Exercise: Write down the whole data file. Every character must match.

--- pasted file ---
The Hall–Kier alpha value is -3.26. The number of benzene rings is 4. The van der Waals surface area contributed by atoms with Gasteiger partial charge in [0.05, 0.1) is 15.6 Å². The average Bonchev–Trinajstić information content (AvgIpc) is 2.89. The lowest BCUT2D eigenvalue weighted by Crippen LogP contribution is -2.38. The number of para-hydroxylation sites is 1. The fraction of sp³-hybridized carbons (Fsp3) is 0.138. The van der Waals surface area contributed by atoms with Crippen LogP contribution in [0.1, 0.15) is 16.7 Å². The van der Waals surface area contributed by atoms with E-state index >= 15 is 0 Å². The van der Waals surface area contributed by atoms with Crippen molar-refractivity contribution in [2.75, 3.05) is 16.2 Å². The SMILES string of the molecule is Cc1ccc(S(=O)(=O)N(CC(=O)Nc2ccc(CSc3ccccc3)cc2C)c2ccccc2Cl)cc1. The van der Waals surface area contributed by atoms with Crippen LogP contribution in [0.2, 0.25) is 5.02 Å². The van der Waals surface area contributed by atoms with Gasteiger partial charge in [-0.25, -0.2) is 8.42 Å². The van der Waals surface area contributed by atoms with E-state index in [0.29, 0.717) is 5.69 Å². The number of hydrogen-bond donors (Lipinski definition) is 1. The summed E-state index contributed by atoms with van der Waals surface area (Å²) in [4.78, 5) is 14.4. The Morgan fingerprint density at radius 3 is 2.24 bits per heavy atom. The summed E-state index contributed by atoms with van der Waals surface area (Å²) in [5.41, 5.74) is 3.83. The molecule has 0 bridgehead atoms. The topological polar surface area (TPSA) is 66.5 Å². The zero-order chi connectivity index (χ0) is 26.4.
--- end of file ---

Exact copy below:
The Hall–Kier alpha value is -3.26. The number of benzene rings is 4. The van der Waals surface area contributed by atoms with Gasteiger partial charge in [0.05, 0.1) is 15.6 Å². The average Bonchev–Trinajstić information content (AvgIpc) is 2.89. The lowest BCUT2D eigenvalue weighted by Crippen LogP contribution is -2.38. The number of para-hydroxylation sites is 1. The fraction of sp³-hybridized carbons (Fsp3) is 0.138. The van der Waals surface area contributed by atoms with Crippen LogP contribution in [0.1, 0.15) is 16.7 Å². The van der Waals surface area contributed by atoms with E-state index >= 15 is 0 Å². The van der Waals surface area contributed by atoms with Crippen molar-refractivity contribution in [2.75, 3.05) is 16.2 Å². The SMILES string of the molecule is Cc1ccc(S(=O)(=O)N(CC(=O)Nc2ccc(CSc3ccccc3)cc2C)c2ccccc2Cl)cc1. The van der Waals surface area contributed by atoms with Crippen LogP contribution in [0.2, 0.25) is 5.02 Å². The van der Waals surface area contributed by atoms with Gasteiger partial charge in [-0.25, -0.2) is 8.42 Å². The van der Waals surface area contributed by atoms with E-state index in [0.29, 0.717) is 5.69 Å². The number of hydrogen-bond donors (Lipinski definition) is 1. The summed E-state index contributed by atoms with van der Waals surface area (Å²) in [4.78, 5) is 14.4. The Morgan fingerprint density at radius 3 is 2.24 bits per heavy atom. The summed E-state index contributed by atoms with van der Waals surface area (Å²) in [5.41, 5.74) is 3.83. The molecule has 0 bridgehead atoms. The topological polar surface area (TPSA) is 66.5 Å². The zero-order chi connectivity index (χ0) is 26.4.